That is part of it but I have also run across the idea of envy because Ives became popular and successful as an actor. Bob Dylan ran into a bit of that when he went from being a poor hippie to a rich hippie overnight.

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      ahorseback 7 years ago

      dahoglund, Burl was great , you have to love his voice. I have found that in the world of succesful artistry, if your not politically correct and liberal , you might not be well recognized. Perhaps it was Burls problem.

    • dahoglund profile image
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      Don A. Hoglund 7 years ago from Wisconsin Rapids

      Thanks for stopping by and adding your comments.

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      todd 7 years ago

      thanks for sharing...i love burl ives' early recordings very much...just him and his guitar....

      cheers,

      todd

    • dahoglund profile image
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      Don A. Hoglund 7 years ago from Wisconsin Rapids

      Thanks for reading and commenting.

    • Stacie L profile image

      Stacie L 7 years ago

      He was one of my favorites!

    • dahoglund profile image
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      Don A. Hoglund 7 years ago from Wisconsin Rapids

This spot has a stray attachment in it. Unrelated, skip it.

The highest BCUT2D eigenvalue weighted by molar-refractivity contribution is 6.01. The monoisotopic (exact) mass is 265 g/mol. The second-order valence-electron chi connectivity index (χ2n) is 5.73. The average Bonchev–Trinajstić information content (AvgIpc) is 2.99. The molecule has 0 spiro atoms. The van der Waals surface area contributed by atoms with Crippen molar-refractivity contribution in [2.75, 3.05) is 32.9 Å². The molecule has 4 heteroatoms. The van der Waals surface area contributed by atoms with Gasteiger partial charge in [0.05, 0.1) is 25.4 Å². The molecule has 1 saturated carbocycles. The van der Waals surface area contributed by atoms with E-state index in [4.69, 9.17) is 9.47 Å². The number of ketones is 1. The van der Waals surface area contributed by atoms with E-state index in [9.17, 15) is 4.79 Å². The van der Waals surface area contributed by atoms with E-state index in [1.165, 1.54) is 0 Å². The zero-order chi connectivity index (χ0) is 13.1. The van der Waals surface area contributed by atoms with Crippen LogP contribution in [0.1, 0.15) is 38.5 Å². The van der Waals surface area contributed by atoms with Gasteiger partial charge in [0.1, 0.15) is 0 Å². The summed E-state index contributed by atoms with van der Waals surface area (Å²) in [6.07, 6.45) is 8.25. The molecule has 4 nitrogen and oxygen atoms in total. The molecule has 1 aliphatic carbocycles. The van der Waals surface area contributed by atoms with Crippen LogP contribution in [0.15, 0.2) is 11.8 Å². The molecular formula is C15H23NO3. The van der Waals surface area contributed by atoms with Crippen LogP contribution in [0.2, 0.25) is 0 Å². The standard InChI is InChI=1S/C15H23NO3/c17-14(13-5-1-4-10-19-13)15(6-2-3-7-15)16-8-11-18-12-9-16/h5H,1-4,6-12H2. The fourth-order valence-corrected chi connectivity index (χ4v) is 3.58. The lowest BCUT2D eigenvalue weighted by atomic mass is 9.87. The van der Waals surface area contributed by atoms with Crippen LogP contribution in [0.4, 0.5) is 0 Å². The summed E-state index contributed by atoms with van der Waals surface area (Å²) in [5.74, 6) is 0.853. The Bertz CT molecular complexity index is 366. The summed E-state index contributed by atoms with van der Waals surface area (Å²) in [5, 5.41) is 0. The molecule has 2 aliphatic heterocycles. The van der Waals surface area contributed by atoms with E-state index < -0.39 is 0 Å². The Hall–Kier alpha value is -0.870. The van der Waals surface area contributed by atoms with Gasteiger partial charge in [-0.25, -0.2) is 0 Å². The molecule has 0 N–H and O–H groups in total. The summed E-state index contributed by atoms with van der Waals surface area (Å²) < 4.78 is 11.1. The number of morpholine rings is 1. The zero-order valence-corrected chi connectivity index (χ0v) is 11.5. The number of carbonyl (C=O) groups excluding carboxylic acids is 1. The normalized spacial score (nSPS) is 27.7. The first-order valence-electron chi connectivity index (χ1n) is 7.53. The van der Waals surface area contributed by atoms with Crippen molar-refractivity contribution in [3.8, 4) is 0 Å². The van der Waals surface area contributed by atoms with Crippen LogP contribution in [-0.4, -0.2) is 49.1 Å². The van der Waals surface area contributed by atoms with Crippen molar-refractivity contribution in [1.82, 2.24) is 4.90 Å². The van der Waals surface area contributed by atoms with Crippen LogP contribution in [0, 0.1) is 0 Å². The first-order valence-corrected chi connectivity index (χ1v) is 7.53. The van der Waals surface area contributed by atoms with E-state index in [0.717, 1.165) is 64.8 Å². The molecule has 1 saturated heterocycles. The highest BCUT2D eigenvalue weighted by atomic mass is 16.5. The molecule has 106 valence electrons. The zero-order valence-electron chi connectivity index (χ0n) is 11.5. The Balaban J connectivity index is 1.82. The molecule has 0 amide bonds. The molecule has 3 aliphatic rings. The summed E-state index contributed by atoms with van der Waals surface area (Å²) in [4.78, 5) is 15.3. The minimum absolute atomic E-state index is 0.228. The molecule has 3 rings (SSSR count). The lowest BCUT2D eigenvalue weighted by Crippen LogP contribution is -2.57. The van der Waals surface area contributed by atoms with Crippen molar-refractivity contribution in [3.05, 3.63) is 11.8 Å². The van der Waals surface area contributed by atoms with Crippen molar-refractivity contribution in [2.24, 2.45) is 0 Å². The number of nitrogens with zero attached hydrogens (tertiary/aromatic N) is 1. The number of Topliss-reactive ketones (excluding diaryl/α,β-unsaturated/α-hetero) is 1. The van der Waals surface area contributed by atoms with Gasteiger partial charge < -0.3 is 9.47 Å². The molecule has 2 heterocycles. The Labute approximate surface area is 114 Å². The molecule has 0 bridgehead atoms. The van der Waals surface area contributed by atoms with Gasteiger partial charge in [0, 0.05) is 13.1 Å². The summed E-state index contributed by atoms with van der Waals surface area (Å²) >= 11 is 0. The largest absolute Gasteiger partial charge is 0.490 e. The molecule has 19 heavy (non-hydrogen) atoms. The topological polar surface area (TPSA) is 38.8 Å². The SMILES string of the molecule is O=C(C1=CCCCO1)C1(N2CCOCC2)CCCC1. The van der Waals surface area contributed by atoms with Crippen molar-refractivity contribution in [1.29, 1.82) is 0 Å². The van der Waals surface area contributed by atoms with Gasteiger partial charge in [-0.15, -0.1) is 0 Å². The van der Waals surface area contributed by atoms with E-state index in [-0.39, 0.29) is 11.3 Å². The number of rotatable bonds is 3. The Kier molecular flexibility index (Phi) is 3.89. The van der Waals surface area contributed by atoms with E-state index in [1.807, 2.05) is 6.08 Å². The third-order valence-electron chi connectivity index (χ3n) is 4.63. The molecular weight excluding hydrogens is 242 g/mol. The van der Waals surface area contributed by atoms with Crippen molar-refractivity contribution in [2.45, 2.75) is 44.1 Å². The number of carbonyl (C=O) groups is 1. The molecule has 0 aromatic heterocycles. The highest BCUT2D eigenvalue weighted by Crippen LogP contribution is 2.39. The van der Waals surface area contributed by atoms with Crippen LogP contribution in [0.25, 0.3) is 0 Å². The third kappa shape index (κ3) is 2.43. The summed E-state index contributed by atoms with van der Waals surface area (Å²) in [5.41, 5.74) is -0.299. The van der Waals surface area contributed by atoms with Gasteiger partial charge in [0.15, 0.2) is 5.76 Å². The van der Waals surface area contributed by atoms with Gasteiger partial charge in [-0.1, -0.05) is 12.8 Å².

Thanks for commenting. When I grew up Burl Ives was sort of the face of folkmusic.

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      Ron Gawthorp 7 years ago from Millboro, Virginia

      A great hub. My high scool English teacher. Wildfred Brandt, was an accomplished guitarist and roomed with Burl Ives and Eastern Illinois University. Once each year he brought his guitar to school and sang songs that he, Ives and some others at EIU considered favorites in their nearly nightly jam sessions. Little Bitty Tear and Buster were two of my favorites. And how could we have Christmas music without Burl Ives? Thanks.

    • dahoglund profile image
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      Don A. Hoglund 7 years ago from Wisconsin Rapids

      Thanks for returning. Ives was part of the music scene when I grew up as well.

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      Coolmon2009 7 years ago from Texas, USA

      Just re-reading this article; I Enjoyed his songs growing up.

    • dahoglund profile image
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      Don A. Hoglund 7 years ago from Wisconsin Rapids

      Thanks for reading and commenting.

    • Coolmon2009 profile image

      Coolmon2009 7 years ago from Texas, USA

      I learned a few things about Burl Ives I didn't know - thanks for sharing

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      Martina R 8 years ago

      Does anyone know of the name of a Burl Ives album that included the song "Little Lost Angel" and had a song about the moon baking cookies?

      Martina R.

      richardson4@gci.net

    • dahoglund profile image
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      Don A. Hoglund 8 years ago from Wisconsin Rapids

      You have a point. Children's songs and stories are a big part of the folk tradition.

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      Vern Borth 8 years ago

      One of the first artists I remember seeing on tv in the 1950s.

      And don't forget his voice from various animated Christmas specials.